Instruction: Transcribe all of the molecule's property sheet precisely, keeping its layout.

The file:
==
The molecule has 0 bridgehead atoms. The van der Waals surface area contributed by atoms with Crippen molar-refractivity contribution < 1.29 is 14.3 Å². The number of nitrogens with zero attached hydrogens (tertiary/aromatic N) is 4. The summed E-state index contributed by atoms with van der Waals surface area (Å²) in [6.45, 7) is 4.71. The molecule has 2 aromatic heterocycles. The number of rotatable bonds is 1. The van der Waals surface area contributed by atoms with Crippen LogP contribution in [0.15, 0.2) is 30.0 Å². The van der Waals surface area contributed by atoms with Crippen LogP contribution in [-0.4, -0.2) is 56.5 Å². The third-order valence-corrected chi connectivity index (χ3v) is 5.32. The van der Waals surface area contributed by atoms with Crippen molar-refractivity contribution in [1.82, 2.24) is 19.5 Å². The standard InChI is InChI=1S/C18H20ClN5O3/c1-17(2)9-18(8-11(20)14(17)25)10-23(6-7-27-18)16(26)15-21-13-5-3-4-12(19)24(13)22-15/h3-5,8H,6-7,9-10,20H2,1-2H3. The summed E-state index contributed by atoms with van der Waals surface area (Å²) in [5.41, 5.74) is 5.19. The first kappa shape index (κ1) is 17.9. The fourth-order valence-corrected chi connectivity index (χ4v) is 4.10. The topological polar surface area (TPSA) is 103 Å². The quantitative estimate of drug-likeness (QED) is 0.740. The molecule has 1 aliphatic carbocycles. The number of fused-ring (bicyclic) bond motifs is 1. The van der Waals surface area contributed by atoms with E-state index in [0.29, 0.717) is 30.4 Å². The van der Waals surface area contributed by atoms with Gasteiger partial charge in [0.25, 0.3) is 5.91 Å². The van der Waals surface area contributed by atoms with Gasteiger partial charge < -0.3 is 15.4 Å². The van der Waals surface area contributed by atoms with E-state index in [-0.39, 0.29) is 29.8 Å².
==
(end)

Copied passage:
The molecule has 0 bridgehead atoms. The van der Waals surface area contributed by atoms with Crippen molar-refractivity contribution < 1.29 is 14.3 Å². The number of nitrogens with zero attached hydrogens (tertiary/aromatic N) is 4. The summed E-state index contributed by atoms with van der Waals surface area (Å²) in [6.45, 7) is 4.71. The molecule has 2 aromatic heterocycles. The number of rotatable bonds is 1. The van der Waals surface area contributed by atoms with Crippen LogP contribution in [0.15, 0.2) is 30.0 Å². The van der Waals surface area contributed by atoms with Crippen LogP contribution in [-0.4, -0.2) is 56.5 Å². The third-order valence-corrected chi connectivity index (χ3v) is 5.32. The van der Waals surface area contributed by atoms with Crippen molar-refractivity contribution in [1.82, 2.24) is 19.5 Å². The standard InChI is InChI=1S/C18H20ClN5O3/c1-17(2)9-18(8-11(20)14(17)25)10-23(6-7-27-18)16(26)15-21-13-5-3-4-12(19)24(13)22-15/h3-5,8H,6-7,9-10,20H2,1-2H3. The summed E-state index contributed by atoms with van der Waals surface area (Å²) in [5.41, 5.74) is 5.19. The first kappa shape index (κ1) is 17.9. The fourth-order valence-corrected chi connectivity index (χ4v) is 4.10. The topological polar surface area (TPSA) is 103 Å². The quantitative estimate of drug-likeness (QED) is 0.740. The molecule has 1 aliphatic carbocycles. The number of fused-ring (bicyclic) bond motifs is 1. The van der Waals surface area contributed by atoms with E-state index in [0.29, 0.717) is 30.4 Å². The van der Waals surface area contributed by atoms with Gasteiger partial charge in [0.25, 0.3) is 5.91 Å². The van der Waals surface area contributed by atoms with Gasteiger partial charge < -0.3 is 15.4 Å². The van der Waals surface area contributed by atoms with E-state index in [-0.39, 0.29) is 29.8 Å².